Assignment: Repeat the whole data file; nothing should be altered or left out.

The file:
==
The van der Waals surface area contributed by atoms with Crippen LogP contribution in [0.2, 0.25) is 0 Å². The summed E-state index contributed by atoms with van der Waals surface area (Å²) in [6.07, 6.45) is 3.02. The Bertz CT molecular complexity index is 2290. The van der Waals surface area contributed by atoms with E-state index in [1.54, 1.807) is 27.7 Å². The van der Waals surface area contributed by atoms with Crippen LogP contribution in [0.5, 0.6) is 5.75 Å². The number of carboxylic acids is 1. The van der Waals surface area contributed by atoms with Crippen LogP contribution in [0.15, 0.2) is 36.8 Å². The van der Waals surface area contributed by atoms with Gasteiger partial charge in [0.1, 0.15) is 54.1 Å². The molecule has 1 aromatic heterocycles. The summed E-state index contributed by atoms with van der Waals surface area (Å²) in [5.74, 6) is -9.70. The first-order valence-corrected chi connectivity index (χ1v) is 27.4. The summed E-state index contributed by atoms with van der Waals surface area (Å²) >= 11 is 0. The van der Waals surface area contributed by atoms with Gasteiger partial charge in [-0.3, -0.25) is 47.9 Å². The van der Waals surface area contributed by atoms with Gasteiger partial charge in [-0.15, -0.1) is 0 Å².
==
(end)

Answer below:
The van der Waals surface area contributed by atoms with Crippen LogP contribution in [0.2, 0.25) is 0 Å². The summed E-state index contributed by atoms with van der Waals surface area (Å²) in [6.07, 6.45) is 3.02. The Bertz CT molecular complexity index is 2290. The van der Waals surface area contributed by atoms with E-state index in [1.54, 1.807) is 27.7 Å². The van der Waals surface area contributed by atoms with Crippen LogP contribution in [0.5, 0.6) is 5.75 Å². The number of carboxylic acids is 1. The van der Waals surface area contributed by atoms with Crippen LogP contribution in [0.15, 0.2) is 36.8 Å². The van der Waals surface area contributed by atoms with Gasteiger partial charge in [0.1, 0.15) is 54.1 Å². The molecule has 1 aromatic heterocycles. The summed E-state index contributed by atoms with van der Waals surface area (Å²) in [5.74, 6) is -9.70. The first-order valence-corrected chi connectivity index (χ1v) is 27.4. The summed E-state index contributed by atoms with van der Waals surface area (Å²) >= 11 is 0. The van der Waals surface area contributed by atoms with Gasteiger partial charge in [-0.3, -0.25) is 47.9 Å². The van der Waals surface area contributed by atoms with Gasteiger partial charge in [-0.15, -0.1) is 0 Å².